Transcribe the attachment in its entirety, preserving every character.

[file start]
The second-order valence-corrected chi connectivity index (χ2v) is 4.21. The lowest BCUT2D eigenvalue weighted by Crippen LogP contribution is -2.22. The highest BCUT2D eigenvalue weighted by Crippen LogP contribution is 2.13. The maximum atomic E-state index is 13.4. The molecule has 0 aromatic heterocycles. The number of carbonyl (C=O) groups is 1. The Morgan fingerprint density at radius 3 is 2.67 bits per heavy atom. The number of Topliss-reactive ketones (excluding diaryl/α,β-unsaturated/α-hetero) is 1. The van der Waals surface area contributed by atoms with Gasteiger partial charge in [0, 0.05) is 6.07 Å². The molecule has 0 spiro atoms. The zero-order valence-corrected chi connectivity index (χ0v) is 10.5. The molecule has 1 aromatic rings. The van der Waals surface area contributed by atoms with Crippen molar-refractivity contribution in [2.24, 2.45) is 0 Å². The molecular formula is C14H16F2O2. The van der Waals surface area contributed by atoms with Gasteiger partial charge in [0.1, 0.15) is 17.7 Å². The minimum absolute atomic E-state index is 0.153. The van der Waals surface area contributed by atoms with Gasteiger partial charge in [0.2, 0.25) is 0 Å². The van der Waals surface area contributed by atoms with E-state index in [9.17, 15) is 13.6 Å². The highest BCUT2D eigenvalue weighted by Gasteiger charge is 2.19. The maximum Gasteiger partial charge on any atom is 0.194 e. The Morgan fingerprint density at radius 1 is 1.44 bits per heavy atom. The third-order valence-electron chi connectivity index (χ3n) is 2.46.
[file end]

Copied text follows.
The second-order valence-corrected chi connectivity index (χ2v) is 4.21. The lowest BCUT2D eigenvalue weighted by Crippen LogP contribution is -2.22. The highest BCUT2D eigenvalue weighted by Crippen LogP contribution is 2.13. The maximum atomic E-state index is 13.4. The molecule has 0 aromatic heterocycles. The number of carbonyl (C=O) groups is 1. The Morgan fingerprint density at radius 3 is 2.67 bits per heavy atom. The number of Topliss-reactive ketones (excluding diaryl/α,β-unsaturated/α-hetero) is 1. The van der Waals surface area contributed by atoms with Gasteiger partial charge in [0, 0.05) is 6.07 Å². The molecule has 0 spiro atoms. The zero-order valence-corrected chi connectivity index (χ0v) is 10.5. The molecule has 1 aromatic rings. The van der Waals surface area contributed by atoms with Crippen molar-refractivity contribution in [2.24, 2.45) is 0 Å². The molecular formula is C14H16F2O2. The van der Waals surface area contributed by atoms with Gasteiger partial charge in [0.1, 0.15) is 17.7 Å². The minimum absolute atomic E-state index is 0.153. The van der Waals surface area contributed by atoms with Gasteiger partial charge in [0.2, 0.25) is 0 Å². The van der Waals surface area contributed by atoms with E-state index in [9.17, 15) is 13.6 Å². The highest BCUT2D eigenvalue weighted by Gasteiger charge is 2.19. The maximum Gasteiger partial charge on any atom is 0.194 e. The Morgan fingerprint density at radius 1 is 1.44 bits per heavy atom. The third-order valence-electron chi connectivity index (χ3n) is 2.46.